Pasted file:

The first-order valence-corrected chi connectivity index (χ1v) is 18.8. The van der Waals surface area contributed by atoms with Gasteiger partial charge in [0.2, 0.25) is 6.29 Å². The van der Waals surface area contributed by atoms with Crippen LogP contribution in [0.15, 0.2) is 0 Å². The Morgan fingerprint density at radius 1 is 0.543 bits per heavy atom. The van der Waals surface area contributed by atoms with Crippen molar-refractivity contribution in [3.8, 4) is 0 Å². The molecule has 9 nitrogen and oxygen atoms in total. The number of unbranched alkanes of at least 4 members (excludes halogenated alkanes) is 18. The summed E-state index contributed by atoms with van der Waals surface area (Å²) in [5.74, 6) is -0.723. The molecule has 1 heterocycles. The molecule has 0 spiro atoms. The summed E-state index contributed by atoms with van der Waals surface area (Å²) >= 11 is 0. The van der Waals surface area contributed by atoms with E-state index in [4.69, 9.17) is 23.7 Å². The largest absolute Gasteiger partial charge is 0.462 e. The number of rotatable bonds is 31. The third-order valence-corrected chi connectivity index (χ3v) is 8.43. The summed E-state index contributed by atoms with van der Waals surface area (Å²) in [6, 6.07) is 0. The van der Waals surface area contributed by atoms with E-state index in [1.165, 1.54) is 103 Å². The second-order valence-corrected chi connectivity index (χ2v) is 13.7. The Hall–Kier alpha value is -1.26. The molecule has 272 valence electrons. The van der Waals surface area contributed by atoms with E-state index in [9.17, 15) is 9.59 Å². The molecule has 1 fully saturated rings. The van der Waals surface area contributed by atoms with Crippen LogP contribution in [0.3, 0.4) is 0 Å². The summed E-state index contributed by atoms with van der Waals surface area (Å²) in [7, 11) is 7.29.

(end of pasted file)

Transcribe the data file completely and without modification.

The first-order valence-corrected chi connectivity index (χ1v) is 18.8. The van der Waals surface area contributed by atoms with Gasteiger partial charge in [0.2, 0.25) is 6.29 Å². The van der Waals surface area contributed by atoms with Crippen LogP contribution in [0.15, 0.2) is 0 Å². The Morgan fingerprint density at radius 1 is 0.543 bits per heavy atom. The van der Waals surface area contributed by atoms with Crippen molar-refractivity contribution in [3.8, 4) is 0 Å². The molecule has 9 nitrogen and oxygen atoms in total. The number of unbranched alkanes of at least 4 members (excludes halogenated alkanes) is 18. The summed E-state index contributed by atoms with van der Waals surface area (Å²) in [5.74, 6) is -0.723. The molecule has 1 heterocycles. The molecule has 0 spiro atoms. The summed E-state index contributed by atoms with van der Waals surface area (Å²) >= 11 is 0. The van der Waals surface area contributed by atoms with E-state index in [4.69, 9.17) is 23.7 Å². The largest absolute Gasteiger partial charge is 0.462 e. The number of rotatable bonds is 31. The third-order valence-corrected chi connectivity index (χ3v) is 8.43. The summed E-state index contributed by atoms with van der Waals surface area (Å²) in [6, 6.07) is 0. The van der Waals surface area contributed by atoms with E-state index in [1.165, 1.54) is 103 Å². The second-order valence-corrected chi connectivity index (χ2v) is 13.7. The Hall–Kier alpha value is -1.26. The molecule has 272 valence electrons. The van der Waals surface area contributed by atoms with E-state index in [9.17, 15) is 9.59 Å². The molecule has 1 fully saturated rings. The van der Waals surface area contributed by atoms with Crippen LogP contribution in [0.3, 0.4) is 0 Å². The summed E-state index contributed by atoms with van der Waals surface area (Å²) in [7, 11) is 7.29.